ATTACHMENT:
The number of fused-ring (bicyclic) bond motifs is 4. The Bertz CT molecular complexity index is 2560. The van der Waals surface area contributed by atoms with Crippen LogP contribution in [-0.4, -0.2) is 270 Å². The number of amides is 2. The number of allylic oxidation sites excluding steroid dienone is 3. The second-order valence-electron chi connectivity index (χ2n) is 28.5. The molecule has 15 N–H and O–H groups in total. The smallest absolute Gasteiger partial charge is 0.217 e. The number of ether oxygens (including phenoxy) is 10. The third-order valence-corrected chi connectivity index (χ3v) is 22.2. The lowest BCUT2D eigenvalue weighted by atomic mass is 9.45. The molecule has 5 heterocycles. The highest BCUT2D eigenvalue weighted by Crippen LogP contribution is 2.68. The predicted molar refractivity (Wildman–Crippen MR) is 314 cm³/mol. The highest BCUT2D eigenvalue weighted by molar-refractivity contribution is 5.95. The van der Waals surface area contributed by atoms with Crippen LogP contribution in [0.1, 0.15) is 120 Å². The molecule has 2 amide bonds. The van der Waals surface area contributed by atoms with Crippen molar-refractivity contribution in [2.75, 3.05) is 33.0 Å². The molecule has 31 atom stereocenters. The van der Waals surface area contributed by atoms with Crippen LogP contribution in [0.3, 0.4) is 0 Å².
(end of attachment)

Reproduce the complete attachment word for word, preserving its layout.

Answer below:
The number of fused-ring (bicyclic) bond motifs is 4. The Bertz CT molecular complexity index is 2560. The van der Waals surface area contributed by atoms with Crippen LogP contribution in [-0.4, -0.2) is 270 Å². The number of amides is 2. The number of allylic oxidation sites excluding steroid dienone is 3. The second-order valence-electron chi connectivity index (χ2n) is 28.5. The molecule has 15 N–H and O–H groups in total. The smallest absolute Gasteiger partial charge is 0.217 e. The number of ether oxygens (including phenoxy) is 10. The third-order valence-corrected chi connectivity index (χ3v) is 22.2. The lowest BCUT2D eigenvalue weighted by atomic mass is 9.45. The molecule has 5 heterocycles. The highest BCUT2D eigenvalue weighted by Crippen LogP contribution is 2.68. The predicted molar refractivity (Wildman–Crippen MR) is 314 cm³/mol. The highest BCUT2D eigenvalue weighted by molar-refractivity contribution is 5.95. The van der Waals surface area contributed by atoms with Crippen LogP contribution in [0.1, 0.15) is 120 Å². The molecule has 2 amide bonds. The van der Waals surface area contributed by atoms with Crippen molar-refractivity contribution in [2.75, 3.05) is 33.0 Å². The molecule has 31 atom stereocenters. The van der Waals surface area contributed by atoms with Crippen LogP contribution in [0.3, 0.4) is 0 Å².